The drive-thru lanes of North America are about to get a lot more digital — as in outdoor digital signage.
Outdoor advertising has always been important to quick-service restaurants (QSRs), banks and other fast-service retailers, but in the last 12 months, we’ve seen a big uptick in the number of major companies in those sectors that are seriously looking at converting the paper and plastic signs in their drive-thru lanes to more impactful and efficient outdoor digital signage displays.
The big fast food companies are all looking at conversions and additions, and some of them already have active test projects running, with more on the way. We’re seeing a similar level of interest and energy in the banking industry — where drive-thru lanes are also common — and at gas retailers that have convenience stores.
Addressing the Visibility Challenge
Screens for outdoor advertising in drive-thru lanes aren’t an entirely new concept. But the early days, which involved trying to get LCDs bright enough to cut through mid-afternoon sun and survive all the other elements Mother Nature could conjure, were challenging. It was expensive, the screens didn’t tend to last and the picture quality was rarely as good as desired.
That’s all been changing, and at Samsung, we’ve developed a solution akin to a “killer app” for the drive-thru business.
We’re now marketing displays that, at 2,500 nits, allow beauty shots of cheeseburgers and tacos to easily cut through daylight glare, and are designed to open up the digital drive-thru business to countless companies that service and supply QSR and other drive-thru markets.
Leveling the Playing Field With the Samsung OH Series
A lot of engineering is required to make a screen bright enough to be truly daylight-readable, and also capable of handling the heat load from both the sun and the backlights that illuminate the LCD image. Clever engineering also goes into sealing displays against rain, snow, dust and vandalism.
The high level of engineering required means that the digital drive-thru business, to date, has been served by a handful of companies focused on those solutions and staffed by engineers.
However, many of the traditional drive-thru businesses for food, banks and other aspects of retail have been served for decades by companies that build enclosures for pre-sell promotions and menus that use conventional fluorescent or LED lighting, with printed material that gets swapped out every few weeks. Although these companies have a deep knowledge of the needs of the market, not all have the technology expertise to support client brands on the transition to digital.
Samsung OH Series offers a solution. Simply put, Samsung has taken on all the engineering challenges associated with inserting outdoor screens that are both reliable and impactful. Companies that service the market can simply retrofit existing enclosures that have static, backlit signs with these new weather-sealed, ruggedized digital displays. Or, they can start selling their clients on new digital pre-sell and menu displays, designing their own enclosures without the need to tackle the steep learning curve involved with engineering LCDs for outdoor use.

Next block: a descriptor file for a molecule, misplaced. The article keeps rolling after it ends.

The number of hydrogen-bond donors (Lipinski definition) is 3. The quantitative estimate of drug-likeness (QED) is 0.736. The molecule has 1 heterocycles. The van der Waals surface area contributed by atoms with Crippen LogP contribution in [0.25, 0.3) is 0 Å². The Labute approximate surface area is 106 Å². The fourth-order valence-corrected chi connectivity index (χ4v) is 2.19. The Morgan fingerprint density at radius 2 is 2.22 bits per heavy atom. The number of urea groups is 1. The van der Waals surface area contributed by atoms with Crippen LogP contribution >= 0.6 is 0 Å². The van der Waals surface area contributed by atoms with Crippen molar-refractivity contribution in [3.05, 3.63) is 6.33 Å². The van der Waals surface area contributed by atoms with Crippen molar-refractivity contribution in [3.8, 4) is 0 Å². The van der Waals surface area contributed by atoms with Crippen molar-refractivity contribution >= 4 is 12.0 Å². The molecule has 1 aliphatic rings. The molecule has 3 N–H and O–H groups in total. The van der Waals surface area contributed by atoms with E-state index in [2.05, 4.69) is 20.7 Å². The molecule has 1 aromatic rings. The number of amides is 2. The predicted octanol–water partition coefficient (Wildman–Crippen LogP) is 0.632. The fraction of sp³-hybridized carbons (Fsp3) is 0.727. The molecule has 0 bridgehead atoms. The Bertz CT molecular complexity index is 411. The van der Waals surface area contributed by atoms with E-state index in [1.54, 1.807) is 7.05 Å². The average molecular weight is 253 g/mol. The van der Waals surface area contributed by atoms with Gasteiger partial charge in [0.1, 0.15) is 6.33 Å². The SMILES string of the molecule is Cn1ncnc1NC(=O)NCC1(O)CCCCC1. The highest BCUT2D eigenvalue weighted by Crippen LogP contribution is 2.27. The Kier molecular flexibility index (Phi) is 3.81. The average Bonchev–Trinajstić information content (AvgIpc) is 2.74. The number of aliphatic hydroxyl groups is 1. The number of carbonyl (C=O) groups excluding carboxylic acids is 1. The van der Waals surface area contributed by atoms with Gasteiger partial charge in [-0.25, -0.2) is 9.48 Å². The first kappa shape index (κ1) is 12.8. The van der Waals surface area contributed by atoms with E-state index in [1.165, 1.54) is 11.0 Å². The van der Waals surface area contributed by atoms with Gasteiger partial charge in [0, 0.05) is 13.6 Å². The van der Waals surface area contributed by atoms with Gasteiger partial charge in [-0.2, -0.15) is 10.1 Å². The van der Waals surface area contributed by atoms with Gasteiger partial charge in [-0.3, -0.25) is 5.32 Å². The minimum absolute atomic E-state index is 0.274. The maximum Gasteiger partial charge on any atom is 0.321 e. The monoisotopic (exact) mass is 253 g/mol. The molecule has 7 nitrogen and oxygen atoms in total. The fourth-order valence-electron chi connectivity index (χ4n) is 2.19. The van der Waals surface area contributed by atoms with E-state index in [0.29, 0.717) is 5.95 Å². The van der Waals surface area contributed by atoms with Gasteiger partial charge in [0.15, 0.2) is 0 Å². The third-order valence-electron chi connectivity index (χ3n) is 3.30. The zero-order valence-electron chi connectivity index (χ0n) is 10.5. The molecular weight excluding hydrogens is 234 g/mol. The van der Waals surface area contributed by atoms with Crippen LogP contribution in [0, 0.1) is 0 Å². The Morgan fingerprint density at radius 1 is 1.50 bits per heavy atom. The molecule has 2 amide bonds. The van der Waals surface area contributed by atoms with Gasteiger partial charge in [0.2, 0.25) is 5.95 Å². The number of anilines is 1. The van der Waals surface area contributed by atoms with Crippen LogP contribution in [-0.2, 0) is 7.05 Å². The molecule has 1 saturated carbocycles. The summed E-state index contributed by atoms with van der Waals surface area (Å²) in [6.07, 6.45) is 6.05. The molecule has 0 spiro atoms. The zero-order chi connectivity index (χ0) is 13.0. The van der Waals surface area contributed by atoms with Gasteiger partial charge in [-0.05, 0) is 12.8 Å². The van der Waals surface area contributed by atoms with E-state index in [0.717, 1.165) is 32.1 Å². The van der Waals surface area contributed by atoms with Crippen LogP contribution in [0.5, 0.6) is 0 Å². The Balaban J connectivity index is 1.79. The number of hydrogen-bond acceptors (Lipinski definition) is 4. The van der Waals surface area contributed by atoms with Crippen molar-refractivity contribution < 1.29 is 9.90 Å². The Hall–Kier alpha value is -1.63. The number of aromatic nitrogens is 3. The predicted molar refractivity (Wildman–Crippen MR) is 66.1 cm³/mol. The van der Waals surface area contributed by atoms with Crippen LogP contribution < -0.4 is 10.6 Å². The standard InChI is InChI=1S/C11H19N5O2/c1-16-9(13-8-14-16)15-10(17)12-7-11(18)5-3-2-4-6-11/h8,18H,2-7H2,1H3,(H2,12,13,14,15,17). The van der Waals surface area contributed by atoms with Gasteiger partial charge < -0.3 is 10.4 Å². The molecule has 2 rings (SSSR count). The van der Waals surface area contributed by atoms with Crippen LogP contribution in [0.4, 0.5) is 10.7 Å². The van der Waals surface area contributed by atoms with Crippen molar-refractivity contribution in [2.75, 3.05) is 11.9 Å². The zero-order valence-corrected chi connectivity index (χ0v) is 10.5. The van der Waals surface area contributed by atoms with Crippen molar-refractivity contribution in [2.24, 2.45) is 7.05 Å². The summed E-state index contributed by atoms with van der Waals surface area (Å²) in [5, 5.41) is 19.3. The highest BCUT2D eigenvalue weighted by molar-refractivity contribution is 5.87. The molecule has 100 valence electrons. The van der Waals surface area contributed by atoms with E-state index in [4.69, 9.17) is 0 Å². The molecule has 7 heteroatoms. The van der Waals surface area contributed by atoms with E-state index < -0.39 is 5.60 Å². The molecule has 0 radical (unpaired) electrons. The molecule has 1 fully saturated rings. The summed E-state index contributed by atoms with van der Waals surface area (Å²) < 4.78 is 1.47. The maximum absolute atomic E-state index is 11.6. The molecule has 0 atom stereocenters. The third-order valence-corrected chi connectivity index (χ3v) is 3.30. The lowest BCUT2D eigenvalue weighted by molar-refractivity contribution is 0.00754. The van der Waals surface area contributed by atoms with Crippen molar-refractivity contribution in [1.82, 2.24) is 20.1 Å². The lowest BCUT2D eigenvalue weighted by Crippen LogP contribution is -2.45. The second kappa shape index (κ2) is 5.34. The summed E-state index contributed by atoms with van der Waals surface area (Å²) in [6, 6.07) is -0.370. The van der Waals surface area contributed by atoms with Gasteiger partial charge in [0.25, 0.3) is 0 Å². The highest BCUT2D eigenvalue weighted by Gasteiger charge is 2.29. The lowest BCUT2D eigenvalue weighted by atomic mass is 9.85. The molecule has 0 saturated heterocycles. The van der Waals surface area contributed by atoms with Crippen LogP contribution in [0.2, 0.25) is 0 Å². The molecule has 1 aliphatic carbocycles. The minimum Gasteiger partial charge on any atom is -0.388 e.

The OH Series makes outdoor signage available to more businesses, simplifies deployments and delivers a high-quality solution. Partnerships have been developed with precision metal fabricators and those who specialize in secure display enclosures and mounting systems in order to make the transition even easier.
Relying on High-Impact Visuals
So why the interest from retailers — whether they sell burgers and fries or offer lines of credit? For QSRs, it’s simple: Drive-thru makes up 60 percent or more of sales for most QSRs, and any tactic that can drive larger orders goes to the bottom line.
That’s why many drive-thrus have pre-sell messaging ahead of the menu and order position, and why bright, easy-to-read and attractive visuals at that order position can make a real difference. High-impact visuals draw consumer eyes to certain items, influencing what they request. Digital signage enables operators to change what’s promoted depending on the time of day, such as “disappearing” breakfast menu items at 11 a.m., or even adjusting pricing by time of day, by for example charging more for late-night customers.
Banks are using digital signage in their drive-thrus to remind account holders of services available inside the branch, as well as evolving mobile and online capabilities.
Fuel retailers are using screens in the forecourt area — even topping pumps — to drive consumers inside to make high-margin snack purchases. They’re also using Samsung’s OM Series, a more finished version of the same high-brightness technologies built for inside street-facing windows, to feature screens positioned inside the stores, but facing outside.
The big adoption wave for outdoor digital signage is building, but isn’t quite upon us yet. Around Samsung, we believe the big moment will come when a global fast-food brand goes from trial to rollout.
Once a major brand makes the move, we expect much of the market will follow. And that means digital displays will be as common outside as they now are on the order boards over fast food counters.
Whatever the size of your business, we offer a digital signage solution to fit your needs. Check out our full range of digital products and solutions here.